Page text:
Which of Fuji's X-series compacts is the best value for your dollar?
By clicking one of our links you're supporting our labs and our independence, as we may earn a small share of revenue. Recommendations are separate from any business incentives.
In 2012, we saw most major camera manufacturers taking measures to improve their high-end compact offerings. Canon, Nikon, Sony, Olympus, Panasonic, and Samsung all put out models with 1/1.7-inch or larger sensors, and Pentax followed suit at this year's CES trade show. At the same time, the number of cheap entry-level point-and-shoots on store shelves is plummeting, thanks to the proliferation of smartphones and camera-equipped tablets.
Fujifilm also released a new advanced compact with a larger-than-average (2/3-inch) sensor in 2012: the FinePix XF1. Following on the heels of 2011's enthusiast-oriented X10, it aimed to bring the stylish retro appeal of the X series to the mass market, while still retaining the control and photographer-friendly features that made the X10 such a success in the first place. Since they employ the same sensor specifications, many are naturally curious as to how these two compact powerhouses compare.
This is intended to be a quick ‘n’ dirty breakdown of the major differences between the Fujifilm FinePix X10 and the Fujifilm FinePix XF1, according to our test results. For a full review of the Fuji X10, follow this link. If you want to get our full opinion on the Fuji XF1, look here.
The first difference you'll notice between the X10 and XF1 is their physical dimensions. To put it simply, the XF1 is pocketable (as in a jeans pocket) while the X10 is not. You want numbers? The X10 checks in at 117 x 70 x 57mm, while the XF1 is a svelte 108 x 62 x 33mm. It's that last number, the depth, that really matters in this case. Whereas the X10 has a small front grip and a large, protruding lens, the front of the XF1 is virtually flat.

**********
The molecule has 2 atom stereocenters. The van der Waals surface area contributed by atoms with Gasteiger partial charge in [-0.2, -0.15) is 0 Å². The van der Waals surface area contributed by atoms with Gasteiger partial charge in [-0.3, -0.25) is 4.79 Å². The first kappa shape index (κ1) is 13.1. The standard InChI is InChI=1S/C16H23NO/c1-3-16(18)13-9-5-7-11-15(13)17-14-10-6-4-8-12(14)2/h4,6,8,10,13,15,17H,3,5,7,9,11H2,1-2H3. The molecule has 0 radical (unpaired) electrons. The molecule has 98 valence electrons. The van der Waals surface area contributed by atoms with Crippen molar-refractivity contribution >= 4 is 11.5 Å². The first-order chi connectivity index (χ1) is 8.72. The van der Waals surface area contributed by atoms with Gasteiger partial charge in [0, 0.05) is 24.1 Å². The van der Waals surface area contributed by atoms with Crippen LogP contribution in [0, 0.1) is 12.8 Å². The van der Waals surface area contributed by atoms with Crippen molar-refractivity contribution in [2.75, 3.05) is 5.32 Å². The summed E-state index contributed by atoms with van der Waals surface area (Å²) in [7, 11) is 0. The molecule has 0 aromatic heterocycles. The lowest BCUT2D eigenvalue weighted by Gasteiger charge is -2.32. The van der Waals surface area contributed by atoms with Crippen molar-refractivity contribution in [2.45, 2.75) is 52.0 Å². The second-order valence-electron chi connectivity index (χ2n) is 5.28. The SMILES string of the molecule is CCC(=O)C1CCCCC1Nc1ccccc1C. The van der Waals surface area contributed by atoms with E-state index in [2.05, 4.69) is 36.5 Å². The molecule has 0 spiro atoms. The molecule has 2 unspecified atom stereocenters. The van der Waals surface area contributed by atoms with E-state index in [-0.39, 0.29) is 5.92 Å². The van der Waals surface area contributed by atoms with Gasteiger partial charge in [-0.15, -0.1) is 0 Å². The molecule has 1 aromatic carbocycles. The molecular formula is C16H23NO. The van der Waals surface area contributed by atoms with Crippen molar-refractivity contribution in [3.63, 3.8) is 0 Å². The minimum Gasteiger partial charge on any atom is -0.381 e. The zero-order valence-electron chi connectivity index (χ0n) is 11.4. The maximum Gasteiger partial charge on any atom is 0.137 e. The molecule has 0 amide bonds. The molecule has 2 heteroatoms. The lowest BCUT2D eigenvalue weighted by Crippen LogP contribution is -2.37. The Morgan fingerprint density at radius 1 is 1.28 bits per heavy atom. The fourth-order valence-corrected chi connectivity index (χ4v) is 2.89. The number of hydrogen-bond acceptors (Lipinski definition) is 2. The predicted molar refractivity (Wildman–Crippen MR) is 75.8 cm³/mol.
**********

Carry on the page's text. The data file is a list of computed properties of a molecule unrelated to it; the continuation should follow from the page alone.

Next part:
This pocketability is one of the XF1's greatest assets, but when it comes to handling it's also one of its biggest failings. The lack of a front grip, combined with the slippery faux-leather body covering, makes it a fairly uncomfortable camera to hold. A tiny hard plastic nub at the edge of the rear thumb area does little to help the situation.
In comparison, the X10 is a joy to hold. Though its front grip has nothing on some of its closest competitors (particularly the lovely Nikon P7700), it's still a good deal better than the XF1's featureless front facade. Around back, the thumb rest is made of sticky rubber and helpfully curved, giving you plenty of traction.
The X10 also weighs a bit more (350g vs. 255g), but its heft feels natural given its design and build. In contrast, the XF1's lightweight and flimsy build betrays its leather-and-metal form.
The X10 is a far more full-featured camera than the XF1. Not only are there more physical buttons, dials, and switches, but the X10 has some features that the XF1 lacks entirely—a hot shoe and an optical viewfinder are the most notable. The finder is a real blessing on sunny days; where the XF1's screen can simply wash out in extremely bright sunlight (even with its "Monitor Sunlight Mode"), the X10's OVF remains bright and clear. Screen resolution is identical on both cameras, but the XF1's LCD is slightly larger at 3 inches compared to the X10's 2.8 inches.